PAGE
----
The fitness of the Brazilian damsel Stegastes fuscus is increased by sharing the territory with the dusky grouper Epinephelus marginatus
Data de publicação2011-10-01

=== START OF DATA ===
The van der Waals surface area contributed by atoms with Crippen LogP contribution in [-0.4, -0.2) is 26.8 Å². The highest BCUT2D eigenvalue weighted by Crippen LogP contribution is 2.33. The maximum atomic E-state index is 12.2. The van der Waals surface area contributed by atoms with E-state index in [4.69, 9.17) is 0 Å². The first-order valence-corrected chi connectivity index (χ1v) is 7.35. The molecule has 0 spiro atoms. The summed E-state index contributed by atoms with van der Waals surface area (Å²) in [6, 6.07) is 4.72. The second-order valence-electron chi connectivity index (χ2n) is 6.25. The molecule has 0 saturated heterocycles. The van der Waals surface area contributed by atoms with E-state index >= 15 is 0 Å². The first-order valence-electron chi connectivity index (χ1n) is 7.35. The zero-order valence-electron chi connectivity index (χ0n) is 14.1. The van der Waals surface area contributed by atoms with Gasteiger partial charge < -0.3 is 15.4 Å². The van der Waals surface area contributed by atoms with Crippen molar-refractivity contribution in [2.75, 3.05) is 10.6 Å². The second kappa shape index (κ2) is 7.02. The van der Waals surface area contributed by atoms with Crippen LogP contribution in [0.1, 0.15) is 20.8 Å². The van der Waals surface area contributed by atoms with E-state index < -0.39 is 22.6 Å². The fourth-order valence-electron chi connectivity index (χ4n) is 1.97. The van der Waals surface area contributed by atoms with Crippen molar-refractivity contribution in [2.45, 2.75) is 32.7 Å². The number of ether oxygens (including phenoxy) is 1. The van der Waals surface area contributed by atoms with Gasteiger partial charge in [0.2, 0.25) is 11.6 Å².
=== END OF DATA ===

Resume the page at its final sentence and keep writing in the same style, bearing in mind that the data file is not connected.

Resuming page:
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Stegastes fuscus and Epinephelus marginatus are known for co-habiting shelters. The damselfish S. fuscus uses the territory for nesting and must protect its eggs from grazers; the grouper E. marginatus is an omnivorous sit-and-wait predator. This study aims to evaluate the effect of juvenile groupers on the reproductive success of the Brazilian damsel. Twenty-five hours of underwater observations were done in So Sebastio and Ilhabela, Northern shore of So Paulo, Brazil. Fitness increase was measured by the egg-clutch area and number of contributing females in 130 nests shared by groupers and another 130 where damselfishes stood alone. An egg predator crab was placed into the damselfish territory, and behavioural responses during 2 min were recorded for nests with or without E. marginatus, 80 replicates each. Nests shared by the dusky groupers had more eggs and received eggs from more females too. While fathers who were alone in the territory had to deal with the egg predator crab, in shared nests, the grouper would take care of the intruder, sometimes feeding on it. Therefore, the Brazilian damsel may benefit from the presence of the dusky grouper by increasing the fitness and diminishing the costs of parental care.